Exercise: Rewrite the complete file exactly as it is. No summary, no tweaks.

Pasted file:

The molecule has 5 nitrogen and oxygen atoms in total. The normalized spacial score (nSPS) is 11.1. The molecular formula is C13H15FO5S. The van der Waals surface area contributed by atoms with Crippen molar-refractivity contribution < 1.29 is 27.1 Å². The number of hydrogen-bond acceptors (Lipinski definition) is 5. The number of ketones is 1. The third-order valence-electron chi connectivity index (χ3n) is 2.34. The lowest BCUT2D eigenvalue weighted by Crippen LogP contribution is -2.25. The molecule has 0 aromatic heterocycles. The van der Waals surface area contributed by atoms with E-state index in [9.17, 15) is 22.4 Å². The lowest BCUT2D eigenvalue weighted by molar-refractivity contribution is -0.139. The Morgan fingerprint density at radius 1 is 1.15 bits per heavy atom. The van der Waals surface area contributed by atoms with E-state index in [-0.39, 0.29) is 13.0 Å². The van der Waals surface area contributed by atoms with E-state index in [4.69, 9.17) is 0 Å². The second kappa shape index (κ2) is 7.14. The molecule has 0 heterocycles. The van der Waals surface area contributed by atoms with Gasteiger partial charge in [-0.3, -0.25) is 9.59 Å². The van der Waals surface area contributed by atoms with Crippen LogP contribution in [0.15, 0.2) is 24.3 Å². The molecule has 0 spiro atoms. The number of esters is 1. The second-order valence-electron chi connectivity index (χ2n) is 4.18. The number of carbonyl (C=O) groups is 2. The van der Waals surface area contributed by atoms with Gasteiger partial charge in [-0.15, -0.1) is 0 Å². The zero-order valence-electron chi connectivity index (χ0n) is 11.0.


The molecule has 5 nitrogen and oxygen atoms in total. The normalized spacial score (nSPS) is 11.1. The molecular formula is C13H15FO5S. The van der Waals surface area contributed by atoms with Crippen molar-refractivity contribution < 1.29 is 27.1 Å². The number of hydrogen-bond acceptors (Lipinski definition) is 5. The number of ketones is 1. The third-order valence-electron chi connectivity index (χ3n) is 2.34. The lowest BCUT2D eigenvalue weighted by Crippen LogP contribution is -2.25. The molecule has 0 aromatic heterocycles. The van der Waals surface area contributed by atoms with E-state index in [9.17, 15) is 22.4 Å². The lowest BCUT2D eigenvalue weighted by molar-refractivity contribution is -0.139. The Morgan fingerprint density at radius 1 is 1.15 bits per heavy atom. The van der Waals surface area contributed by atoms with E-state index in [-0.39, 0.29) is 13.0 Å². The van der Waals surface area contributed by atoms with E-state index in [4.69, 9.17) is 0 Å². The second kappa shape index (κ2) is 7.14. The molecule has 0 heterocycles. The van der Waals surface area contributed by atoms with Gasteiger partial charge in [-0.3, -0.25) is 9.59 Å². The van der Waals surface area contributed by atoms with Crippen LogP contribution in [0.15, 0.2) is 24.3 Å². The molecule has 0 spiro atoms. The number of esters is 1. The second-order valence-electron chi connectivity index (χ2n) is 4.18. The number of carbonyl (C=O) groups is 2. The van der Waals surface area contributed by atoms with Gasteiger partial charge in [-0.15, -0.1) is 0 Å². The zero-order valence-electron chi connectivity index (χ0n) is 11.0.